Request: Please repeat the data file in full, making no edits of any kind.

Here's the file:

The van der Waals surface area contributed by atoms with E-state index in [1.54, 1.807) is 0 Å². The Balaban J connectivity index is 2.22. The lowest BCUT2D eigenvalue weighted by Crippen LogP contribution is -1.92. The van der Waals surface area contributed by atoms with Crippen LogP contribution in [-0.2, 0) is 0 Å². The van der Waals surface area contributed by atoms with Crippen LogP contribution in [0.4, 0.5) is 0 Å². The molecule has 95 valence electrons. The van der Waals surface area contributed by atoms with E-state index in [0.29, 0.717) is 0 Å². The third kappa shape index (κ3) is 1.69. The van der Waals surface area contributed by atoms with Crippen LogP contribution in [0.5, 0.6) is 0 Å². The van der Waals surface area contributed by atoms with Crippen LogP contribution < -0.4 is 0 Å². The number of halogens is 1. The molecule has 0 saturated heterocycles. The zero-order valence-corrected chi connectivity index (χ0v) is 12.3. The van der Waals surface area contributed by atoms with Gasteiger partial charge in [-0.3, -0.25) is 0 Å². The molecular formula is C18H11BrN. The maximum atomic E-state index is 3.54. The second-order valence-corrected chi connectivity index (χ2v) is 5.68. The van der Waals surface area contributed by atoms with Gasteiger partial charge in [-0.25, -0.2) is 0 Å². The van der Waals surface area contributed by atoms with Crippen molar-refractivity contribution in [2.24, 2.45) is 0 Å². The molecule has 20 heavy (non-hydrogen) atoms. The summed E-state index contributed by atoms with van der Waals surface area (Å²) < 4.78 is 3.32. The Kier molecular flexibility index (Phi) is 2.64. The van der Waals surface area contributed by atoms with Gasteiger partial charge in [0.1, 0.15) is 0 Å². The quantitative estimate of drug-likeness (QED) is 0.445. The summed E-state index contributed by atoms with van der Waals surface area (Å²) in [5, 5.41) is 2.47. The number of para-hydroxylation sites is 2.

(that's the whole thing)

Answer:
The van der Waals surface area contributed by atoms with E-state index in [1.54, 1.807) is 0 Å². The Balaban J connectivity index is 2.22. The lowest BCUT2D eigenvalue weighted by Crippen LogP contribution is -1.92. The van der Waals surface area contributed by atoms with Crippen LogP contribution in [-0.2, 0) is 0 Å². The van der Waals surface area contributed by atoms with Crippen LogP contribution in [0.4, 0.5) is 0 Å². The molecule has 95 valence electrons. The van der Waals surface area contributed by atoms with E-state index in [0.29, 0.717) is 0 Å². The third kappa shape index (κ3) is 1.69. The van der Waals surface area contributed by atoms with Crippen LogP contribution in [0.5, 0.6) is 0 Å². The van der Waals surface area contributed by atoms with Crippen LogP contribution < -0.4 is 0 Å². The number of halogens is 1. The molecule has 0 saturated heterocycles. The zero-order valence-corrected chi connectivity index (χ0v) is 12.3. The van der Waals surface area contributed by atoms with Gasteiger partial charge in [-0.3, -0.25) is 0 Å². The molecular formula is C18H11BrN. The maximum atomic E-state index is 3.54. The second-order valence-corrected chi connectivity index (χ2v) is 5.68. The van der Waals surface area contributed by atoms with Gasteiger partial charge in [-0.25, -0.2) is 0 Å². The van der Waals surface area contributed by atoms with Crippen molar-refractivity contribution in [2.24, 2.45) is 0 Å². The molecule has 20 heavy (non-hydrogen) atoms. The summed E-state index contributed by atoms with van der Waals surface area (Å²) < 4.78 is 3.32. The Kier molecular flexibility index (Phi) is 2.64. The van der Waals surface area contributed by atoms with Gasteiger partial charge in [0.1, 0.15) is 0 Å². The quantitative estimate of drug-likeness (QED) is 0.445. The summed E-state index contributed by atoms with van der Waals surface area (Å²) in [5, 5.41) is 2.47. The number of para-hydroxylation sites is 2.